Rohingya refugees, the crisis still lingers…
Two years after the exodus of the Rohingya people from Myanmar, problems are far from over, as their everyday struggle continues in Bangladesh’s refugee camps
The last week of August marks the second anniversary of the Rohingya Crisis that triggered the forced displacement of over 900,000 people. The minority was forced to flee their native settlements after extreme violence broke out in Myanmar’s Rakhine State. This was dubbed “the fastest growing refugee emergency in the world”, with an average influx of 143,000 people every day and 10 people every minute, into neighboring Bangladesh. Women, children, infants and elderly people comprised the vast majority of those who settled in the refugee settlements of Kutupalong and Nayapara in Bangladesh’s Cox’s Bazar district.
In response to the enormity of the crisis, NRS Relief took charge as a leading manufacturer of relief items and ensured aid through our award-winning Rapid Response Strategy (RRS). This is a two-pronged strategy involving the mobilization of relief goods from emergency warehouses as well as field assessments to ensure appropriate assistance. We utilized land and sea channels to successfully supply more than 100,000 thermal blankets, more than 200,000 sleeping mats, 60,000 tarpaulins, 36,000 water container and four mobile storage units to the displaced Rohingya population in Bangladesh.
The provision of supplies was complemented by field assessments conducted by Martina Aureli, our Sales & Business Development Manager overlooking Asia and Oceania region. After her visit to Cox’s Bazar district, Martina was able to provide key insights to optimize our intervention. She was also able to interact directly with our beneficiaries and understand the indispensable role our relief goods played in the survival of a trauma stricken population. She commented; “Thousands of robust poly-cotton family tents, many of which were our Viva Family Tents supplied by us, became new homes, providing protection, dignity and safety”. She also highlighted the significance of high-quality tarpaulins made of strong material that offers shelter from the weather, stability in wind and UV-resistance. Being in the field, she could draw parallels between poorly built makeshift shelters and a solid bamboo structure covered with tarpaulins, providing adequate shelter against torrential rains in Cox’s Bazar. To this day, we continue to support organizations active in responding to the crisis by supplying our relief items, water containers and multipurpose structures.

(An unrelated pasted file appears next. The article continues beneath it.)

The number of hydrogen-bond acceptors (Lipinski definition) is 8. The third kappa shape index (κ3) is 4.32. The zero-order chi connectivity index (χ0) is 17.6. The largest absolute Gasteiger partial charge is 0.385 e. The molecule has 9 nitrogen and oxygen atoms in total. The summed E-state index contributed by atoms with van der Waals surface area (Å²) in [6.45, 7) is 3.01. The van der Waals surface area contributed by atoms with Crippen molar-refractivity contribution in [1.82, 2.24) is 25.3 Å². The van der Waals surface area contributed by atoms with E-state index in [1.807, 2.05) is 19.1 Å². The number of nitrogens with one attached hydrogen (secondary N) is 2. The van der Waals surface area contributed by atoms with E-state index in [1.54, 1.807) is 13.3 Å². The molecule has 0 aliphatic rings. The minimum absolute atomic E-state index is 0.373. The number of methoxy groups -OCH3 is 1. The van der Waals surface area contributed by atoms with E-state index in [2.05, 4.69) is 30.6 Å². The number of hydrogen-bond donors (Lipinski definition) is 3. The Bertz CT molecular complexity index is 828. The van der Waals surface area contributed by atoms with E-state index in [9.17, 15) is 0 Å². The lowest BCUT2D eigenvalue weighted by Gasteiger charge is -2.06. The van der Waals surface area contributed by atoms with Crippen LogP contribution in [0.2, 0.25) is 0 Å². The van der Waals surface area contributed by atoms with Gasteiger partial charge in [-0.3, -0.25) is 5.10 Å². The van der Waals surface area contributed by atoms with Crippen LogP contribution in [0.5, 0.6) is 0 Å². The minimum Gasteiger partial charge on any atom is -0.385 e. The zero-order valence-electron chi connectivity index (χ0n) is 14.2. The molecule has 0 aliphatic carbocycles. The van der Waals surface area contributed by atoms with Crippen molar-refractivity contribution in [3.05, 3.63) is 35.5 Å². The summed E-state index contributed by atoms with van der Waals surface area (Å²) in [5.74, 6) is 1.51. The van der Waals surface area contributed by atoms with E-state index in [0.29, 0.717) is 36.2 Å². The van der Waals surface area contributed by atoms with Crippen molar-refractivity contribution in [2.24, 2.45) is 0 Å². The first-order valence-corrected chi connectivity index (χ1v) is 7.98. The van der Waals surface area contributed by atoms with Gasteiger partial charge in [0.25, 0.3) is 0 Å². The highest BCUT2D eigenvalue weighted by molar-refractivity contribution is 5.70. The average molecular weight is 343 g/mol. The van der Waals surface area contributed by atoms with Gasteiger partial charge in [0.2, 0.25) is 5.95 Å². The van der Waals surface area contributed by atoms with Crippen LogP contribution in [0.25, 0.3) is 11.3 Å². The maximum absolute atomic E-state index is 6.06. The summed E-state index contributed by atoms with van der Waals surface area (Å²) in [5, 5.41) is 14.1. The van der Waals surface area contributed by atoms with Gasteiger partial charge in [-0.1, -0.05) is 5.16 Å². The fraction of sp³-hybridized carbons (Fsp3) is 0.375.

However, the crisis still lingers for the displaced Rohingya community, and plans to move beyond immediate relief have failed thus far. Only 40% of the UN’s appeal has been committed. As a result, the displaced population is living in overcrowded shelters with a gross shortage of basic amenities. In interviews with Amnesty International a refugee describes their living conditions: “Our houses are unbearably hot. Our water pumps and toilets are right on top of where we eat and sleep. We cannot go on living like this”. Let the host country, the local and international community, the aid agencies who are providing tireless support to the refugees and suppliers work together to ease the situation.